Transportation

The American economy was forever altered by the dramatic changes in transportation after 1900. Following Henry Ford’s introduction of the moving assembly production line in 1914, automobile prices plummeted, and by the end of the 1920s about 60 percent of American families owned an automobile. The advent of low-cost personal transportation led to an accelerating movement of population out of the crowded cities to more spacious homes in the suburbs and the automobile set off a decline in intracity public passenger transportation that has yet to end. Massive road-building programs facilitated the intercity movement of people and goods. Trucks increasingly took over the movement of freight in competition with the railroads. New industries, such as gasoline service stations, motor hotels, and the rubber tire industry, arose to service the automobile and truck traffic. These developments were complicated by the turmoil caused by changes in the federal government’s policies toward transportation in the United States.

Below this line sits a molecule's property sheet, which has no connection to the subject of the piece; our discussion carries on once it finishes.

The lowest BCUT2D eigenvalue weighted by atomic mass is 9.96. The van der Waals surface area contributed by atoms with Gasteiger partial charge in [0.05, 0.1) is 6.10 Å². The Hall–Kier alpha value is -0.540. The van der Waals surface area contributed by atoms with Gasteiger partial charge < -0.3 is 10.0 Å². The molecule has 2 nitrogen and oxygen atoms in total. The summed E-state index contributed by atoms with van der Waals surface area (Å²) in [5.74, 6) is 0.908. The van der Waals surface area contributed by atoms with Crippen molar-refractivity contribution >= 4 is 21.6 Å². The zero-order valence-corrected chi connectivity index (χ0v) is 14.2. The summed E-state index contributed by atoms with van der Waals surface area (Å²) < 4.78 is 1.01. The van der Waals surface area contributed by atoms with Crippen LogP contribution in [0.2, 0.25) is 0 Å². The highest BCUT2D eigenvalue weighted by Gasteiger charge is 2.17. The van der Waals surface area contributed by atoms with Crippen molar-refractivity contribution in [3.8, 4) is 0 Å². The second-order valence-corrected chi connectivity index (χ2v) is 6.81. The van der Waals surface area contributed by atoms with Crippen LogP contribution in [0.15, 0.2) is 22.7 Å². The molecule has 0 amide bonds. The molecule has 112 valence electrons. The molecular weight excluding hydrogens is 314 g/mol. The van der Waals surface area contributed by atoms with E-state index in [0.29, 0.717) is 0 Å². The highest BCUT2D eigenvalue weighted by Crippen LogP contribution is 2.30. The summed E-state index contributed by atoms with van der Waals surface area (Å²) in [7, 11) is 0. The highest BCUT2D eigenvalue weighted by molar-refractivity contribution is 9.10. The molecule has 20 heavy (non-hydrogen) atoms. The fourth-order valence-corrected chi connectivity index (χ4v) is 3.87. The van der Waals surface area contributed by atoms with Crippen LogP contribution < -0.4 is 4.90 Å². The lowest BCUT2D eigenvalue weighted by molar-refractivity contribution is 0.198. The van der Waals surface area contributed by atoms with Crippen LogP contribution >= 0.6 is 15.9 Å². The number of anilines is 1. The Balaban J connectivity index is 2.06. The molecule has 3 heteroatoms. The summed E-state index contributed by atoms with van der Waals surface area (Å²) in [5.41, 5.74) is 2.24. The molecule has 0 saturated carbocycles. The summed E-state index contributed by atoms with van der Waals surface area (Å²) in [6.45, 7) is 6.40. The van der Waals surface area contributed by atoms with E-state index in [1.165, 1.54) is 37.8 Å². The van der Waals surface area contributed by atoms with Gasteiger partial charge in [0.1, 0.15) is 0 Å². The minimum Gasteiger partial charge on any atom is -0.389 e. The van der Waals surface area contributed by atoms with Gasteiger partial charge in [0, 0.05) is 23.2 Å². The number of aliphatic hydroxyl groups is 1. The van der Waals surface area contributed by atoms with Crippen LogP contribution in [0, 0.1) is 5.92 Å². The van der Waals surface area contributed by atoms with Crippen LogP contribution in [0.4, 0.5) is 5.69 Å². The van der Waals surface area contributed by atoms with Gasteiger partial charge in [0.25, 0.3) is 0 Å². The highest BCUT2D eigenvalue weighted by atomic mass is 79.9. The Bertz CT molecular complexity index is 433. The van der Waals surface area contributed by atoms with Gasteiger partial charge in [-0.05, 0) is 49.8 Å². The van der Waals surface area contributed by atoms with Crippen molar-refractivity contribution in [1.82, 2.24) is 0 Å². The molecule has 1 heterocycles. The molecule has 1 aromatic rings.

With the end of the First World War, a debate began as to whether the railroads, which had been taken over by the government, should be returned to private ownership or nationalized. The voices calling for a return to private ownership were much stronger, but doing so fomented great controversy. Many in Congress believed that careful planning and consolidation could restore the railroads and make them more efficient. There was continued concern about the near monopoly that the railroads had on the nation’s intercity freight and passenger transportation. The result of these deliberations was the Transportation Act of 1920, which was premised on the continued domination of the nation’s transportation by the railroads—an erroneous presumption.